COUGARS TRAVEL NORTH, TAKE ON SOONERS

by Patti Warner

Daily Cougar Staff

The Cougars continue their Astro-like road trip this weekend with a two-day jaunt north across the border.

Houston 28-20 (3-12), takes on the Big Eight power hitting Oklahoma Sooners 24-16 (8-9) in a two-game series starting at 6 p.m. in Norman, Okla.

The Cougars are looking to wrap up their 1993 road season in which they have gone 10-12.

They will face a depleted Sooner squad thanks to last year's College World Series berth.

The Sooner staff's earned run average is a lofty 6.34. Oklahoma hitters post a .327 team batting average and a .956 fielding percentage.

That, said Cougar coach Bragg Stockton, could be deceiving.

"These are not very good stats," Stockton said. "But to beat them, we will have to get them out. "

Another possiblity would be the Cougar hitters.

Senior center fielder Phil Lewis leads Houston with seven home runs. Third baseman Ricky Freeman and left fielder Brian Blair have five and four, respectively.

"May be we can take advantage of their ERA," Stockton said. "You're looking at two teams that are struggling to make it. Our guys are looking to play well."

Houston hurlers are led by the strong second half performance of freshman Jeremy Tyson.

Tyson has three complete games for the season and has a team leading 3.59 ERA.Tyson gets the start in Saturday's game with junior Matt Beech going tonight.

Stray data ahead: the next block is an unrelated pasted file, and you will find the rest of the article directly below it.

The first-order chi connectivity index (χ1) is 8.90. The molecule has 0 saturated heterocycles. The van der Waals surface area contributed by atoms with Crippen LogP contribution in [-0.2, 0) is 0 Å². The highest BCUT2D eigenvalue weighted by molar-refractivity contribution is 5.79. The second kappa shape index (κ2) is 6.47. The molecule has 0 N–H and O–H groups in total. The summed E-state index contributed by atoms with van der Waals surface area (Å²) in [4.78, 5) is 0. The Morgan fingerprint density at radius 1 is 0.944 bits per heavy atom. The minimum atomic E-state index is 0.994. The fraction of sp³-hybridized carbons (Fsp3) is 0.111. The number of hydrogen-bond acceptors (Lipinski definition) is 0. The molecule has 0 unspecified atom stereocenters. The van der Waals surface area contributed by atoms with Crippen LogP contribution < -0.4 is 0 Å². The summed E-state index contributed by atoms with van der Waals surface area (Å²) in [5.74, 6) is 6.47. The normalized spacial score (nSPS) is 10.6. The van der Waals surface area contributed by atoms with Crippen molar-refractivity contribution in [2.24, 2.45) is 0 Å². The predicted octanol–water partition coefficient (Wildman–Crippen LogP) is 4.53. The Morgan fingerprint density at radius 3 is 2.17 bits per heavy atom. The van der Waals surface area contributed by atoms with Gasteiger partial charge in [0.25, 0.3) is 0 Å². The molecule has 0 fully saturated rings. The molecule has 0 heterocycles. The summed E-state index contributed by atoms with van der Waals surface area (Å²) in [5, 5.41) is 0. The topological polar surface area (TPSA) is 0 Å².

Sooner hitters are led by Mike Berry's .387 average and Tim Cousins' six home runs. Six members have more than five home runs and two players added four.

"They've got people up and down their lineup that can hit one out," Stockton said.

The Cougars return to Cougar Field Monday to finish the season. Houston hosts UT-Pan American in a single game Monday at 2 p.m. before Baylor comes to town for the final series April 30 and May 1.

 

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STAGGS' MOTIVES SHOULD BE QUESTIONED,

ATTACK ON JENKINS PAINTS WRONG PICTURE

by Patti Warner

The battle lines have been drawn.

It's time to take sides.

It's no longer just media versus athletes. It's become players versus coaches.

Two-a-days have taken on a whole new meaning for the Cougar football team in recent weeks. Now, instead of practicing twice a day, that may mean being bombarded with questions at least twice a day .

These questions are coming from a group of people who have an ax to grind. Their place of choice for this ax -- coach John Jenkins' back.

Steve Staggs, a former coach and player under Jenkins, is leading the charge.

To ease his conscience, Staggs has decided to come forward, five years later, with allegations against Jenkins.

Staggs and his band of vigilantes have charged Jenkins with NCAA violations ranging from illegal financial aid to making these poor boys see partially-clothed women.

Oh, and is there really a man on campus who feels sorry for them about that one?

As for the women who have been offended by these films, lighten up. If you are going to speak up about the football team, why only the negative?

Where were you when the football team planted 50 trees last month to make the campus look better? Jenkins helped institute a four-year plan to make the campus a better place for students to be, can you say the same?

Ladies, it may be the 90s, but as long as there are women who pose for these pictures, there will always be men who want to see them. Do you believe they were forced to make these pictures or they really didn't want anyone to see them? It's doubtful.